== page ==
Whitesburg KY

USAF — A great way of life

I found out that there was a square dance every Saturday night in Rantoul. I started going because I used to be on the Folk Games Team in high school, and I liked square dancing. I met a woman there, and we were good together. She was married to a civilian, and the only time I ever saw her was at the dance. A good dancing partner.

We got a new lieutenant in the squadron, a “90-Day Wonder.” He decided to pull an inspection. He found some dust on the top of my wall locker and grounded me for the weekend. I really wanted to go to the dance, because there was going to be a live band that Saturday.

While marching, I noticed that several men were working on the fence, and there was a large hole there. A friend with a car said he would pick me up there after dark. When I got to the hole, two more men were waiting there for their ride. I went to the dance, and had a wonderful time. She drove me back to my escape hole, and I wasn’t caught.

The base closed all classes for 17 days for Christmas. I found a man going to Portsmouth, Oh., and paid him $10 to ride with him. I hitched several rides from there to home. I had a wonderful time at home, then hitchhiked back to the base.

Marching in the snow was quite an experience. We slipped and slid all the way to school and back. That was the coldest winter of my life, so far. Lots of snow.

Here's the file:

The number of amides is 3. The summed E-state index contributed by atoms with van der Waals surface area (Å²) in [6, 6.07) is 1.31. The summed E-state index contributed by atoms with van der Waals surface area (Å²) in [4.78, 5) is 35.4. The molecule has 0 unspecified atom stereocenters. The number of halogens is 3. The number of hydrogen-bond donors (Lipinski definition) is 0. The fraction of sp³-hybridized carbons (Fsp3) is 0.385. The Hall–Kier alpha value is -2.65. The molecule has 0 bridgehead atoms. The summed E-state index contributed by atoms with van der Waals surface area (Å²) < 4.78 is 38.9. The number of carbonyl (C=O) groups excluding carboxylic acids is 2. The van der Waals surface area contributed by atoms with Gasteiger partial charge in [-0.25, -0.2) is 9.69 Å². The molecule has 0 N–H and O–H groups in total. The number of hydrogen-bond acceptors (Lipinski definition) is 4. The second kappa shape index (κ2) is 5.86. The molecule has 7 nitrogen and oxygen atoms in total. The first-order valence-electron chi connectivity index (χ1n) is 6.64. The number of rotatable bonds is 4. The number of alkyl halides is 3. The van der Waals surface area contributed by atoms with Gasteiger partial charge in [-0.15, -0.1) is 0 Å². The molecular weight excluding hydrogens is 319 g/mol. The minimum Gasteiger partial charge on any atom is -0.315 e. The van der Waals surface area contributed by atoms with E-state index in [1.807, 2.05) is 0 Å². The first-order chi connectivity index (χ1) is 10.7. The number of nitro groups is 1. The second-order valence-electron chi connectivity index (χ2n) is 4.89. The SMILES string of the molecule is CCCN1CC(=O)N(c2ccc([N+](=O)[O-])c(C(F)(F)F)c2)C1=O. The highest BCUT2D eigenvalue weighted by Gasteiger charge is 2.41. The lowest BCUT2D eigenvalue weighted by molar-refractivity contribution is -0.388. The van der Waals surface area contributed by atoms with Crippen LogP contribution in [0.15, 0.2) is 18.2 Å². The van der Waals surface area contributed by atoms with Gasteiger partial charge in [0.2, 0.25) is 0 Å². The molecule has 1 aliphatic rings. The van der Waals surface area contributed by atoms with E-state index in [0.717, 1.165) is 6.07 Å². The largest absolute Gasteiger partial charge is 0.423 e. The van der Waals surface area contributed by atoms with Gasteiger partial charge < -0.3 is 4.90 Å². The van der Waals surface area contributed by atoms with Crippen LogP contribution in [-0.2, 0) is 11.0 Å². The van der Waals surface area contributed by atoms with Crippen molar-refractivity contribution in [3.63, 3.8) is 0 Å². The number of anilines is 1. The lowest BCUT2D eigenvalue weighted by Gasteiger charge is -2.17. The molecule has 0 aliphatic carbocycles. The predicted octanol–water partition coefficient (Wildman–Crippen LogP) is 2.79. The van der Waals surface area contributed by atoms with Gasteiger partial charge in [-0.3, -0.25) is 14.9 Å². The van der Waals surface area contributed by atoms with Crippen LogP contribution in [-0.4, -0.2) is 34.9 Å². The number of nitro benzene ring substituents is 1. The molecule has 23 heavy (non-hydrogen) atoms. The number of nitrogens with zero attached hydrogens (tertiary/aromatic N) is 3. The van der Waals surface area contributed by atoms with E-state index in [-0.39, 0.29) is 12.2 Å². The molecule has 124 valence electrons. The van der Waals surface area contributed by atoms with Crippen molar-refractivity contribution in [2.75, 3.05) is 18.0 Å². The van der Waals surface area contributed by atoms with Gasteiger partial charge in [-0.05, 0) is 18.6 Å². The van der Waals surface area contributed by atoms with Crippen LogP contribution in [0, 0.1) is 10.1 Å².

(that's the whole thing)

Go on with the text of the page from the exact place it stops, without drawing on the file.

One Saturday there was a football game in Champaign. I hitchhiked to see it. On the way, my ride stopped at a bar for a beer. I went in with him. I wasn’t old enough to drink in Illinois, so I ordered a Coke. A policeman came in. He checked my ID and said, “Get out of here! You’re too young to be in here!”

I said, “I’m only drinking a Coke, sir.”

He grabbed me by the belt and shirt collar and said, “I didn’t ask you what you were drinking. I told you to get out.” He threw me out of the bar into the parking lot.

Someone broke into a local sporting goods store. We were marched to breakfast, then told to go to our barracks and don’t go out for anything. They found an empty .22 shell in my locker and had a fit. (I don’t remember picking it up.) I had to write a letter to the base commander about it.

They found the thieves, with several guns and some ammo, two barracks away from us. They were members of the “Pachuko” gang from Puerto Rico.

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